Learning Activities for Toddlers

What to expect:
Between their first and second birthdays, children Toddler learning activity
  • Are self-centered;
  • Are energetic, busy and curious;
  • Want to be independent and to do things for themselves;
  • Play alone or alongside other toddlers;
  • Have short attention spans if they are not involved in an activity that interests them;
  • Begin to see how they are like and unlike other children;
  • Like to imitate the sounds and actions of others (for example, by repeating words that parents and others say and by pretending to do housework or yard work with adults);
  • Increase their spoken vocabularies from about 2 or 3 words to about 250 words and understand more of what people say to them;
  • Ask parents and others to read aloud to them, often requesting favorite books or stories; and
  • Pretend to read and write the way they see parents and others do.
  • Add variations to their physical skills (for example, by walking backwards);
Between their second and third birthdays, children
Toddler learning activity
  • Begin to count;
  • Become more aware of others;
  • Able to walk, run, jump, hop, roll and climb;
  • Become more aware of their own feelings and thoughts;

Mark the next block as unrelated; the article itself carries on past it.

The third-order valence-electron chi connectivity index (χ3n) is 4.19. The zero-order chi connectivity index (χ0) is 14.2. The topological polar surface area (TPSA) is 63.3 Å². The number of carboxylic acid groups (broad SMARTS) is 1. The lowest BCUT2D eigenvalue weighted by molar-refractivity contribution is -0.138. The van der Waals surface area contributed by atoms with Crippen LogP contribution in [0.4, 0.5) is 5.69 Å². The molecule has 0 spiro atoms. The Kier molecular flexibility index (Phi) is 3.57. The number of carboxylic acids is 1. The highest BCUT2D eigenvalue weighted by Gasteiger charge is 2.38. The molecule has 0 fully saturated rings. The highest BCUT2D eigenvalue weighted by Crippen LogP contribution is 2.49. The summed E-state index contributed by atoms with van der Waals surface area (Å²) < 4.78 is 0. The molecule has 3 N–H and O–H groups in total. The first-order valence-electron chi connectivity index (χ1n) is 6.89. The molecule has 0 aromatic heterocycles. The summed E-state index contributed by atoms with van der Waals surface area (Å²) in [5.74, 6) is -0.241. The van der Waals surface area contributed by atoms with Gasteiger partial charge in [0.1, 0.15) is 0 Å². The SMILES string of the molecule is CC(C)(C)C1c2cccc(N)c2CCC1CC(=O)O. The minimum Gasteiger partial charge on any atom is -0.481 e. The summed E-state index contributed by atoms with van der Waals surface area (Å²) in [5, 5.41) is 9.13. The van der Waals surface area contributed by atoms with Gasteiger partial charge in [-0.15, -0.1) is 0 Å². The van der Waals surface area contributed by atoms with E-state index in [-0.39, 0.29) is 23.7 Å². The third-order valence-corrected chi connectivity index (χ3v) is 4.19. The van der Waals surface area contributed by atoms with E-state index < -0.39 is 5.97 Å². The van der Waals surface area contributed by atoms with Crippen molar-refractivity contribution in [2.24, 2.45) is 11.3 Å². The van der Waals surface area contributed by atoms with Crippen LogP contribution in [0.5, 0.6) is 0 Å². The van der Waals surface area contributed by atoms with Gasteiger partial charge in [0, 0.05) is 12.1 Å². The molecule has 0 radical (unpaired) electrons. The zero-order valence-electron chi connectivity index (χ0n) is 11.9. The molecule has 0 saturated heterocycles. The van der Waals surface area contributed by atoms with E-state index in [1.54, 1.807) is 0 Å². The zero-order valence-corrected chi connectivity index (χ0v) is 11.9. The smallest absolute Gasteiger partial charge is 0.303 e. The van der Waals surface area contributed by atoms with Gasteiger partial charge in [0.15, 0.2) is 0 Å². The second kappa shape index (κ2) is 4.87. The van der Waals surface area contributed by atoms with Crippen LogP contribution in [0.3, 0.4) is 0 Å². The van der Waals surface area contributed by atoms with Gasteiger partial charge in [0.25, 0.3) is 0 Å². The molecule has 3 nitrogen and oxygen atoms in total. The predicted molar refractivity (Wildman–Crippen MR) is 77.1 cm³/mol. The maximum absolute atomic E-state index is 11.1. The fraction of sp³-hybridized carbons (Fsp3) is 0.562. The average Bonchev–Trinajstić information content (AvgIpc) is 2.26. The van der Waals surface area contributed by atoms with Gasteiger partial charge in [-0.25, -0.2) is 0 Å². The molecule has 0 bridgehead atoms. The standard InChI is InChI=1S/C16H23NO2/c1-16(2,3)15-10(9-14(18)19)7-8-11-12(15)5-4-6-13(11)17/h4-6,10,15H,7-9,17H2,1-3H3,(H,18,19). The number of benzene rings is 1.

• Are often stubborn and may have temper tantrums;
  • Put together 2-, 3- and 4-word spoken sentences;
  • Begin to choose favorite stories and books to hear read aloud;
  • Begin to pay attention to print, such as the letters in their names;
  • Begin to distinguish between drawing and writing; and
  • Begin to scribble, making some marks that are like letters.
  • Expand their spoken vocabularies from about 250 to 1,000 words during the year;
What Toddlers Need
1- to 2-year-old children require

Activity for toddler
  • Opportunities to make their own choices: "Do you want the red cup or the blue one?";
  • Clear and reasonable limits;
  • Opportunities to use large muscles in the arms and legs;
  • Opportunities to use small muscles to manipulate small objects, such as puzzles and stackable toys;
  • Activities that allow them to touch, taste, smell, hear and see new things;
  • Chances to learn about "cause and effect" - that things they do cause other things to happen (for example, stacking blocks too high will cause the blocks to fall);
  • Opportunities to develop and practice their language skills;
  • Opportunities to play with and learn about alphabet letters and numbers; and
  • Opportunities to learn about books and print.
2- to 3-year-old children require opportunities to
  • Develop hand coordination (for example, by holding crayons and pencils, putting together puzzles or stringing large beads);
  • Do more things for themselves, such as dressing themselves;
  • Talk, sing and develop their language skills;
  • Play with other children and develop their social skills;
  • Try out different ways to move their bodies;
  • Learn more about printed language and books and how they work;
  • Do things to build vocabulary and knowledge and to learn more about the world, such as taking walks and visiting libraries, museums, restaurants, parks and zoos.
Children need to hear a lot of words in order to learn howto communicate. It's particularly helpful when you talk about the "here and now" - things that are going on in front of your child.

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